7) I'm sure there's another reason, but I can't think of it. Anyway, who needs a reason? If for no other reason, I eat beans because they're there. Somehow, we always seem to have beans on hand for a nice chili of one kind or another. And in my newly bean-enlightened state, that's the way I like it.

Monday, January 15, 2007

Secret Librarian Conspiracy Revealed!

If you've ever used a university library, you're probably familiar with the Library of Congress classification system. It's not like the friendly Dewey decimal system with which you became familiar in elementary school. Oh, no. It's quite different. For one thing, it uses letters to organize subject. You might think that these letters were abbreviations related to the content of the books in question, but if so, you'd be wrong. I'm afraid it's just not that simple. You won't find books on China under "C" or "Ch." or even "Chi." They'd be under some other category altogether, one randomly assigned.

Or is it random? Is there some deviant, atheistic mastermind secretly behind the system? Surely there must be, because why else would Bible commentaries be categorized under the initials BS ? (I'm using white lettering so that they won't know that I'm on to them!)
Think about it!

Monday, January 08, 2007

I Am Latin, Hear Me Roar!

Note: I don't actually know Latin, I am Latin. (Mulder would be so proud!)

What obsolete skill are you?

You are 'Latin'. Even among obsolete skills, the tongue of the ancient Romans is a real anachronism. With its profusion of different cases and conjugations, Latin is more than a language; it is a whole different way of thinking about things.You are very classy, meaning that you value the classics. You value old things, good things which have stood the test of time. You value things which have been proven worthy and valuable, even if no one else these days sees them that way. Your life is touched by a certain 'pietas', or piety; perhaps you are even a Stoic. Nonetheless, you have a certain fascination with the grotesque and the profane. Also, the modern world rejects you like a bad transplant. Your problem is that Latin has been obsolete for a long time.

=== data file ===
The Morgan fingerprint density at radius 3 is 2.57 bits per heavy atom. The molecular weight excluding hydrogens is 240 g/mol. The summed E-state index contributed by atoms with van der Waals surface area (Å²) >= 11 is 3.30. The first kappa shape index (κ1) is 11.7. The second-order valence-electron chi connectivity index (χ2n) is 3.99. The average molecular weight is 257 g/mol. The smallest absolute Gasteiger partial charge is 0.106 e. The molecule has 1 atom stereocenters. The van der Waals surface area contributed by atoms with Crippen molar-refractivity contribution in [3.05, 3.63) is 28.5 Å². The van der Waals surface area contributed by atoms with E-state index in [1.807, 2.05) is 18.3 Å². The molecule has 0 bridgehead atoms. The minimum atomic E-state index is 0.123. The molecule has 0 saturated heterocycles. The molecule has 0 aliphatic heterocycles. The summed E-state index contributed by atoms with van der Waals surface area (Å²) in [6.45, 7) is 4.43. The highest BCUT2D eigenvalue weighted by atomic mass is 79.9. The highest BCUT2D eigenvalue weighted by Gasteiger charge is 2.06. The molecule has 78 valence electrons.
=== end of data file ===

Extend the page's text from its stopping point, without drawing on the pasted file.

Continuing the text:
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Saturday, January 06, 2007

Now Taking Bets. . .

. . . as to how long I'll manage to keep up this year's Bible reading program. In the past, I've sometimes read through the Bible in a year, using either an out-of-print Tyndale House NRSV or this Bible. The latter Bible, published by Our Sunday Visitor, seemed ideal until it fell apart. Alas, I had to round file it. (This made a convenient excuse for never having finished it.)